The present invention relates to electronic circuitry and, in particular, to a self correcting scheme to match pull up and pull down devices.

BACKGROUND OF THE INVENTION

CAN is a differential signaling system that makes use of two bus lines namely CANH and CANL. Data communication occurs mainly by differentiating between the two possible states on the bus—a dominant state during which a differential voltage is established between the two bus lines and a recessive state during which there is no differential voltage. In the latter state, CANH and CANL are both in a high-z (high impedance) state and the driver is inactive.

One of the specifications for CAN is that the difference in common mode voltage between dominant and recessive states should be less than 120 mV and during transitions the spikes in the common mode voltage should be restricted below the same values, if not completely avoided. A prior art CAN driver is shown in FIG. 1. The node CANH is pulled up by PMOS transistor 20 and node CANL is pulled down by NMOS transistor 22 in the dominant state. Since NMOS transistor 22 and PMOS transistor 20 always have a difference in strengths and threshold voltage (Vt), NMOS transistor 22 typically turns on faster when the two devices are attempted to be turned on at the same time. Node CANL gets pulled down first and there is a negative spike in the common mode signal. To some extent this can be alleviated by delaying the control signal to NMOS transistor 22 as compared to PMOS transistor 20, but a fixed delay almost never solves the problem completely due to process, temperature and signal voltage variation.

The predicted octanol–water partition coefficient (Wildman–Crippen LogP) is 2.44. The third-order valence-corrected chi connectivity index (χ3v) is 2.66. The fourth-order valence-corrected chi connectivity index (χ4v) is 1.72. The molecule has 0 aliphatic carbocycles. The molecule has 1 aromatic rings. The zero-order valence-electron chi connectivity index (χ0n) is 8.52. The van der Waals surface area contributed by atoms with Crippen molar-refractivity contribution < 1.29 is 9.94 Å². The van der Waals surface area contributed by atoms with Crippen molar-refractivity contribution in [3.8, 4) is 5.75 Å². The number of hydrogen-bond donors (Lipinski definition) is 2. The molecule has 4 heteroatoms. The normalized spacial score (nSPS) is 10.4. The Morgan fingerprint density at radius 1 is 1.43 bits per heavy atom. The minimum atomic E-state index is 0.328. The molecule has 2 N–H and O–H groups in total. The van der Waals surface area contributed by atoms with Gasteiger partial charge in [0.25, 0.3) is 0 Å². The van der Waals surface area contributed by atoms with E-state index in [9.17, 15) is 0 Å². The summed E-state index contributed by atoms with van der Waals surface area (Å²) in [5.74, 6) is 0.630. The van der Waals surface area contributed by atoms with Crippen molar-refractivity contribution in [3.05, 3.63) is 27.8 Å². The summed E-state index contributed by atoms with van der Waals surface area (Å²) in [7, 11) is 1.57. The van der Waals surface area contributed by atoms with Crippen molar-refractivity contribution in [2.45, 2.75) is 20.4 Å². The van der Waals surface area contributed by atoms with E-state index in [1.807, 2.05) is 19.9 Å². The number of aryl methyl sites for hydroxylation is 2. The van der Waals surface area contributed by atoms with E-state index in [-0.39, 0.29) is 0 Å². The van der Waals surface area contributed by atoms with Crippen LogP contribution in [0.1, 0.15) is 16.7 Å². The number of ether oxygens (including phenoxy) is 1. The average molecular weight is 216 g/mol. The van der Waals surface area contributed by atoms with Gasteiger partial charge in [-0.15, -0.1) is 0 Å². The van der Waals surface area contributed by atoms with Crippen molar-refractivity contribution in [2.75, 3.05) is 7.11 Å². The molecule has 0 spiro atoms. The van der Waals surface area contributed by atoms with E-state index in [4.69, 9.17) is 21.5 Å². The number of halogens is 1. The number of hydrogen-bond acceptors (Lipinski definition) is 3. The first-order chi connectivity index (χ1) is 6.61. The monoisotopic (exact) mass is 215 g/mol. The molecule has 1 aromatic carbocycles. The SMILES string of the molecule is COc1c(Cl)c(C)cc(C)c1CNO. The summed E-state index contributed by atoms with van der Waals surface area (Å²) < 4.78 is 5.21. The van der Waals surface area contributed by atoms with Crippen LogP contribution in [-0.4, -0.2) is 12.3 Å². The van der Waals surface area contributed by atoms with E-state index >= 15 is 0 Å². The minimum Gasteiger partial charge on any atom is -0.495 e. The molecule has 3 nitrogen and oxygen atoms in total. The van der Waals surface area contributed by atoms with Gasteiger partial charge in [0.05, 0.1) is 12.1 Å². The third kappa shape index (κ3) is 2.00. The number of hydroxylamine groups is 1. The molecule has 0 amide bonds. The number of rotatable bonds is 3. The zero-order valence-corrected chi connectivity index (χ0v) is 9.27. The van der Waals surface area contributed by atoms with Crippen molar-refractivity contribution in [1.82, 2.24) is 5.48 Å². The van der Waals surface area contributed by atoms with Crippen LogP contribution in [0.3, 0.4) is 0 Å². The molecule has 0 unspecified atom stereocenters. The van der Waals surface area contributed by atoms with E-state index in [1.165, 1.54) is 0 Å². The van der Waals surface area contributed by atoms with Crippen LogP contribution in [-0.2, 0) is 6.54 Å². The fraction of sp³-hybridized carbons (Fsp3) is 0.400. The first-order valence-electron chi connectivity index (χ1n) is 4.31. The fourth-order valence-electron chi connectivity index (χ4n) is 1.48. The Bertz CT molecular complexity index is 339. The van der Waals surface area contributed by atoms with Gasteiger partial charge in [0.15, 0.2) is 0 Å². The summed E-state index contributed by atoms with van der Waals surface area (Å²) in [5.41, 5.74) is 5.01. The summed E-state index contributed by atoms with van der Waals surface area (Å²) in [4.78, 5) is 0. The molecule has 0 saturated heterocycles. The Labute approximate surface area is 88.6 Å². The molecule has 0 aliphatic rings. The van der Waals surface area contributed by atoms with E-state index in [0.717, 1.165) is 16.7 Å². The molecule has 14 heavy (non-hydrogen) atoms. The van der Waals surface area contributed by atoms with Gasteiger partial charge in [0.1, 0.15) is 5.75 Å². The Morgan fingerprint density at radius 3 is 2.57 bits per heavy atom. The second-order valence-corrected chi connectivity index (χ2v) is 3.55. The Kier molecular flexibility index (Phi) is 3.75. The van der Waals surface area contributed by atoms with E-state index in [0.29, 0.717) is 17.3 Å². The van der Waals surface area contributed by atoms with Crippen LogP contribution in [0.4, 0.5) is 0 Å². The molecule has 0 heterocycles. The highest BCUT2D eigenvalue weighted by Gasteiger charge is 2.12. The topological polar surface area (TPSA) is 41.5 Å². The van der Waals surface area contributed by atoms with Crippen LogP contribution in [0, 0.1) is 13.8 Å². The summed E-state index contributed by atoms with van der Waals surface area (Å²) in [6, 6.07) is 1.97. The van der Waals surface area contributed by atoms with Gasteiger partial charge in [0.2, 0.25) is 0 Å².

SUMMARY OF THE INVENTION

A self correcting scheme to match pull up and pull down devices includes: a first comparator for comparing a common mode signal to a high reference limit; a second comparator for comparing the common mode signal to a low reference limit; a first flip flop having an input coupled to an output of the first comparator; a second flip flop having an input coupled to an output of the second comparator; a counter having inputs coupled to the first and second flip flops; and a delay device controlled by an output of the counter, wherein the delay device provides a pull down control signal that is delayed relative to a pull up control signal.

BRIEF DESCRIPTION OF THE DRAWINGS

In the drawings:

FIG. 1 is a circuit diagram of a prior art CAN driver;

FIG. 2 is a circuit diagram of a preferred embodiment feed back loop that implements a self correcting delay equalization scheme according to the present invention.

DETAILED DESCRIPTION OF PREFERRED EMBODIMENTS